Photo credit: ∑ρФ Epo / Foter / CC BY-NC-SA
Federation, community, breakup? The future of the EU integration
28.10.2013, 6 p.m.
Faculty of Modern Languages, University of Warsaw
Dobra 55, Warsaw
During a conference organized a few years ago in London to celebrate Europe Day one of the major issues raised by Austrian ambassador to the United Kingdom – Austria was at that time president of the EU – was… the lack of jokes on the European Union. At the time being, only a British historian, Timothy Garton Ash, replied with the following one-liner: “If the EU applied to join the EU, it would not be admitted”. Over the next few years the number of jokes raised rapidly, yet the condition of the EU is getting less and less amusing.
The sheer number and scope of challenges is staggering – from the financial crisis still threatening the stability of the euro, through the question of accommodating a growing ethnic diversity of European societies and dealing with extremist political parties, to overcoming crises at the European gates – in Syria, Libya, Egypt etc.
How can these and many other difficulties be addressed? Some people look for the biggest and richest countries to lead the way. Others place their hopes in the new members and countries still aspiring to join the EU, as the overall attitude their citizens hold towards Europe is still very favourable. But even in such countries as Poland, where the so-called eurooptimism is prevalent, it seems to stem mainly from the financial benefits of being an EU member and it does not lead to an increased interest in Europe as a political, cultural and economic project. In Poland – just as in every other EU country – people hardly know their representatives in Brussels and turnout at the European elections is alarmingly low.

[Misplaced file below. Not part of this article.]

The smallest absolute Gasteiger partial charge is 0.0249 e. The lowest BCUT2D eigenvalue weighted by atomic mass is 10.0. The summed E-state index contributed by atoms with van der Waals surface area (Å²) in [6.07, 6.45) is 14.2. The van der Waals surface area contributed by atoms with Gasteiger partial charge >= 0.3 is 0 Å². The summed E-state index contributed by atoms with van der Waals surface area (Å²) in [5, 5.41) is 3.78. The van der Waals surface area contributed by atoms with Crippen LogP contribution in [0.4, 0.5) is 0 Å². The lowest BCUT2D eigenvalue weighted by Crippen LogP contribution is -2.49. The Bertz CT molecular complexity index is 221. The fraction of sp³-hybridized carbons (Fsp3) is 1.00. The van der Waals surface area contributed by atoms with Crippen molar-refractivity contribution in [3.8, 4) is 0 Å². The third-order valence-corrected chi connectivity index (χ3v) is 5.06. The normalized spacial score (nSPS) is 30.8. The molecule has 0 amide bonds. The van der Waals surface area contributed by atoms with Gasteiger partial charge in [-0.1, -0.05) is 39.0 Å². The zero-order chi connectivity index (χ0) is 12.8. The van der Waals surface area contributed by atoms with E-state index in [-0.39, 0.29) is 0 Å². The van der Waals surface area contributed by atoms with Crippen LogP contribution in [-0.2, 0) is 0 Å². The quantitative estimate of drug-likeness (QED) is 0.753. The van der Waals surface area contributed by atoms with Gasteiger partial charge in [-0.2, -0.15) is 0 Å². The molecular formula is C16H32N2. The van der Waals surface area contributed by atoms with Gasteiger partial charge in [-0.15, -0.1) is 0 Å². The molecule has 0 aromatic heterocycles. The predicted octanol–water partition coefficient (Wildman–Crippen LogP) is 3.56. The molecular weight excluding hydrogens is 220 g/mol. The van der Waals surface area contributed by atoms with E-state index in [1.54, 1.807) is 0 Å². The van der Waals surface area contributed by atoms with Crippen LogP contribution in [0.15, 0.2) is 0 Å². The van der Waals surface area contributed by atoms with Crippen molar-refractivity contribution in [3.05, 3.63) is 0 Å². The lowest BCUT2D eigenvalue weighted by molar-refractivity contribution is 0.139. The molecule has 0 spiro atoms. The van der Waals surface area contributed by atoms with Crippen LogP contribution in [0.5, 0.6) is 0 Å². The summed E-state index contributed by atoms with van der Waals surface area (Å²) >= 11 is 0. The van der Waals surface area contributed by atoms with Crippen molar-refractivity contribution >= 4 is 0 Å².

Will the year 2014 bring any change? Can Poland – the biggest post-communist country in the community – breathe some fresh air into the European Union? May the scepticism of some EU members be finally overcome? What can be done to bring European states not only closer to each other but also to bring Europe closer to its citizens? These are the questions asked during the debate “Federation, community, breakup? The future of the EU integration”
During the discussion we covered the following subjects:
Homo Europaeus? – how the Europeans by name can become Europeans by conviction?
Bringing new members in or bringing old members closer? – what model of integration should the EU adapt and is the above alternative inevitable?
Old alliances new challenges – what role can established partnerships such as Weimar Triangle play in reforming the EU?
Open door or revolving door? – what immigration policy should the EU pursue in light of new waves of immigration?
Ms. Rebecca Harms (Member of the European Parliament, co-president of the Greens-EFA group in the EP)
Mr. Marek Cichocki (Research director at the Natolin European Centre)
Mr. Adam Ostolski (Co-leader of the Polish Green Party)
Mr. Aleksander Smolar (Chairman of the Stefan Batory Foundation)
Moderator: Łukasz Pawłowski (“Kultura Liberalna”)
Greens/EFA in the European Parliament
Heirnich Boell Foundation
Centre of French Culture and Francophone Studies